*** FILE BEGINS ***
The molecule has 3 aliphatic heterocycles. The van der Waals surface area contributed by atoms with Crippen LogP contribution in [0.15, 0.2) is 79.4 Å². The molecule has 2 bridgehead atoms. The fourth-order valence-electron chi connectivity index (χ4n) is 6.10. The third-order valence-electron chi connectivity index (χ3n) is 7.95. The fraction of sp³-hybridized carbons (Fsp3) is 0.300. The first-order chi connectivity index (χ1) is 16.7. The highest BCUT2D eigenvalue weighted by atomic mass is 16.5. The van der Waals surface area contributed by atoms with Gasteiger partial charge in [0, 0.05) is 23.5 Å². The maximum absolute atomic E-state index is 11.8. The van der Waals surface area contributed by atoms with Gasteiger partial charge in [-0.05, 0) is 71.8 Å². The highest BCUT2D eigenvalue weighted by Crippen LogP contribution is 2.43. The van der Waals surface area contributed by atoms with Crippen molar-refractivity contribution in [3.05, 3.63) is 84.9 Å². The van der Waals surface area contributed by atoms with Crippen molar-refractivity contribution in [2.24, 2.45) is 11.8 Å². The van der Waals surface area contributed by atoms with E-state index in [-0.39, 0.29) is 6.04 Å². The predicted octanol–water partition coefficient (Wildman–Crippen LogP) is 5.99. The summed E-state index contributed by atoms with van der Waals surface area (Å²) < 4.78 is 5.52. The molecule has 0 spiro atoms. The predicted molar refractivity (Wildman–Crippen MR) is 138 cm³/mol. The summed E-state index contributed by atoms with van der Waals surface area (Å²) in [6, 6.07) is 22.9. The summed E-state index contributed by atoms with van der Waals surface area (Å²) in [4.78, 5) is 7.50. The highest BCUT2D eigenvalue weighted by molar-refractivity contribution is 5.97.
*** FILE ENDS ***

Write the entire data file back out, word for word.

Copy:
The molecule has 3 aliphatic heterocycles. The van der Waals surface area contributed by atoms with Crippen LogP contribution in [0.15, 0.2) is 79.4 Å². The molecule has 2 bridgehead atoms. The fourth-order valence-electron chi connectivity index (χ4n) is 6.10. The third-order valence-electron chi connectivity index (χ3n) is 7.95. The fraction of sp³-hybridized carbons (Fsp3) is 0.300. The first-order chi connectivity index (χ1) is 16.7. The highest BCUT2D eigenvalue weighted by atomic mass is 16.5. The van der Waals surface area contributed by atoms with Gasteiger partial charge in [0, 0.05) is 23.5 Å². The maximum absolute atomic E-state index is 11.8. The van der Waals surface area contributed by atoms with Gasteiger partial charge in [-0.05, 0) is 71.8 Å². The highest BCUT2D eigenvalue weighted by Crippen LogP contribution is 2.43. The van der Waals surface area contributed by atoms with Crippen molar-refractivity contribution in [3.05, 3.63) is 84.9 Å². The van der Waals surface area contributed by atoms with Crippen molar-refractivity contribution in [2.24, 2.45) is 11.8 Å². The van der Waals surface area contributed by atoms with E-state index in [-0.39, 0.29) is 6.04 Å². The predicted octanol–water partition coefficient (Wildman–Crippen LogP) is 5.99. The summed E-state index contributed by atoms with van der Waals surface area (Å²) < 4.78 is 5.52. The molecule has 0 spiro atoms. The predicted molar refractivity (Wildman–Crippen MR) is 138 cm³/mol. The summed E-state index contributed by atoms with van der Waals surface area (Å²) in [6, 6.07) is 22.9. The summed E-state index contributed by atoms with van der Waals surface area (Å²) in [4.78, 5) is 7.50. The highest BCUT2D eigenvalue weighted by molar-refractivity contribution is 5.97.